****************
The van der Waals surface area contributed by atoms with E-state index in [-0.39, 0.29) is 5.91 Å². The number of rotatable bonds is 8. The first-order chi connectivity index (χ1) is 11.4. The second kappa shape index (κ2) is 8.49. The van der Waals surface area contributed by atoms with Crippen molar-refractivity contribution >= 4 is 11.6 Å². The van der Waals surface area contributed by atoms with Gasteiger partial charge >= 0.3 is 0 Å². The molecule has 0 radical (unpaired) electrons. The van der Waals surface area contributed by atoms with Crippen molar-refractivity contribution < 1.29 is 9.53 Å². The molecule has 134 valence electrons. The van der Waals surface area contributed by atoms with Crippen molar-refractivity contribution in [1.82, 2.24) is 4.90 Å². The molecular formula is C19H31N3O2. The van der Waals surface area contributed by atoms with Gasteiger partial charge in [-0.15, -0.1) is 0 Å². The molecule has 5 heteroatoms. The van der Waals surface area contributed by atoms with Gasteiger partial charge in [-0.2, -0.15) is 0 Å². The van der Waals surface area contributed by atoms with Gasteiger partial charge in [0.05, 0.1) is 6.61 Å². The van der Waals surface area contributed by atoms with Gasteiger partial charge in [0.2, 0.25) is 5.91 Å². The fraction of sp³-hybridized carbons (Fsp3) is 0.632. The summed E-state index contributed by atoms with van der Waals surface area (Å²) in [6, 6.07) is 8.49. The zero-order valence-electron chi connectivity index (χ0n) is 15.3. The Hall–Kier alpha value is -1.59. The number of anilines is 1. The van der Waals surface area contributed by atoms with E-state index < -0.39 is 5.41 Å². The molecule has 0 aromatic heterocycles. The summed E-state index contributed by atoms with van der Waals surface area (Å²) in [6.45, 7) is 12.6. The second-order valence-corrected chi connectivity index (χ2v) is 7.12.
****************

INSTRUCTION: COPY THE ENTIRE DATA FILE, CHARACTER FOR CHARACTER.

The van der Waals surface area contributed by atoms with E-state index in [-0.39, 0.29) is 5.91 Å². The number of rotatable bonds is 8. The first-order chi connectivity index (χ1) is 11.4. The second kappa shape index (κ2) is 8.49. The van der Waals surface area contributed by atoms with Crippen molar-refractivity contribution >= 4 is 11.6 Å². The van der Waals surface area contributed by atoms with Gasteiger partial charge >= 0.3 is 0 Å². The molecule has 0 radical (unpaired) electrons. The van der Waals surface area contributed by atoms with Crippen molar-refractivity contribution < 1.29 is 9.53 Å². The molecule has 134 valence electrons. The van der Waals surface area contributed by atoms with Crippen molar-refractivity contribution in [1.82, 2.24) is 4.90 Å². The molecular formula is C19H31N3O2. The van der Waals surface area contributed by atoms with Gasteiger partial charge in [-0.15, -0.1) is 0 Å². The molecule has 5 heteroatoms. The van der Waals surface area contributed by atoms with Gasteiger partial charge in [-0.2, -0.15) is 0 Å². The van der Waals surface area contributed by atoms with Gasteiger partial charge in [0.05, 0.1) is 6.61 Å². The van der Waals surface area contributed by atoms with Gasteiger partial charge in [0.2, 0.25) is 5.91 Å². The fraction of sp³-hybridized carbons (Fsp3) is 0.632. The summed E-state index contributed by atoms with van der Waals surface area (Å²) in [6, 6.07) is 8.49. The zero-order valence-electron chi connectivity index (χ0n) is 15.3. The Hall–Kier alpha value is -1.59. The number of anilines is 1. The van der Waals surface area contributed by atoms with E-state index < -0.39 is 5.41 Å². The molecule has 0 aromatic heterocycles. The summed E-state index contributed by atoms with van der Waals surface area (Å²) in [6.45, 7) is 12.6. The second-order valence-corrected chi connectivity index (χ2v) is 7.12.